Joél-Léhi's Story

Joél-Léhi Organista believes in the power of community. He identifies as a member of multiple communities. He says, "I'm Mexican-American. I'm an immigrant. I'm an English language learner. I'm Latino. I grew up low income." He was born and raised in Mexico, and when he immigrated to Utah he didn't speak English. His background aligns with many of the factors that put students "at-risk" in education. Joél-Léhi knows that these identities ground him, all of them carrying equal weight, defining who he is, and motivating him to improve the world we live in.

He is heavily influenced by his family, and shares his gratitude for their support. But, he also recognizes the importance of "the family you choose." He has been a part of the Education for Liberation Network for over 10 years, as is now the board president. You can feel the impact this organization had on him as he states that the accomplished group that makes up the network "raised him" from the time that he joined at age 16.

Another identity that influences him is "millenial." He shares that during his lifetime, he has seen the rapid growth of technology. He's always been interested in tech and this growth that he's seen. He also has a background in teaching. Combining these interests with his other identities allowed him to see specific needs in EdTech. He makes the observation that "There are problems that we see in our field because of our background that no one else solves." Organista's background helped him to see the lack of equity in education, especially in STEM.

Joél-Léhi had the background and knowledge needed to make valuable contributions in Ed-Tech, but initially he lacked confidence. He, like many others, struggled with imposter syndrome. He shares his feelings of inadequacy surrounding not knowing how to code, but shows that working in technology is about more than just programming. His own insecurities were compounded by the words of others telling him that he wasn't capable. When asked what helped him overcome these obstacles, he shared that validation from others played a key role, showing again the value he places on relationships and community.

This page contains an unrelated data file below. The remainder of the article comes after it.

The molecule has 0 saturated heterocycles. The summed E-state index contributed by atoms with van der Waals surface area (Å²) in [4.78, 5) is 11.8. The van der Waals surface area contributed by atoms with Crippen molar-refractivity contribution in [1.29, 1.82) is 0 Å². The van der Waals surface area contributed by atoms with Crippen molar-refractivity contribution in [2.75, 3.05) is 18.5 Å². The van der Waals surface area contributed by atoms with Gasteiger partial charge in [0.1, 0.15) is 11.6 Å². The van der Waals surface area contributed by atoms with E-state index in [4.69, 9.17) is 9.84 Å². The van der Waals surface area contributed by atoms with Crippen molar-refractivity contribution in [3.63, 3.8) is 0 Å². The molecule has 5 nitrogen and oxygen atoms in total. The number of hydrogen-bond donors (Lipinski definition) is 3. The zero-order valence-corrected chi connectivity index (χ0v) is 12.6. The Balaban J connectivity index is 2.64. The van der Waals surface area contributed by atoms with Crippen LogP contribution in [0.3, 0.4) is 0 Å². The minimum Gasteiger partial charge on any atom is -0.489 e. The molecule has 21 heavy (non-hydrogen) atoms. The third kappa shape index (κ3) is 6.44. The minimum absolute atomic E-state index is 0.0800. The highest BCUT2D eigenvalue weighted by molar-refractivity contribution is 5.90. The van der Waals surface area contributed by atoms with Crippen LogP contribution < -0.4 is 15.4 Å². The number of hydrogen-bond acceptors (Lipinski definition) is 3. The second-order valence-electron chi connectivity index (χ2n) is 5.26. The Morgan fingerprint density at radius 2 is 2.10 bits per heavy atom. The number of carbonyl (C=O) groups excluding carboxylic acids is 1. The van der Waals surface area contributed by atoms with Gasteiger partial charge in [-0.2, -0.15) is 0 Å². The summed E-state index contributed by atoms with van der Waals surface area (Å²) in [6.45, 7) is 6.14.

Organista tried working in more traditional roles, but soon discovered that he was passionate about working to help “those that are minoritized.” His experiences serving on the board of organizations like the League of United Latin American Citizens (LULAC), the largest and oldest Latino civil rights organization, pushed him to create more diversity in the workplace and especially in tech.

He realized that he had a duty to share his skills and knowledge, saying "You can only lead in the communities you belong to. You have a responsibility to lead in those communities." And while Joél-Léhi belongs to many communities, his main focus when it comes to increasing equity in technology is Latinx. He wants Latinx students to understand that working in tech opens a path to impacting your community, and that no matter where your interests and abilities lie, there is a place for you in the tech workforce if you want it.

He talks about the preconceived notions we have of what a scientist or developer looks like and he invites us to shift that narrative, allowing students of all genders and ethnic backgrounds to see themselves in these roles. Joél-Léhi dealt with self-doubt about his ability to have a meaningful role in tech, but he pushed through and found success. Ultimately, he wants everyone, especially those from his communities, to know that this is a possibility for them too.

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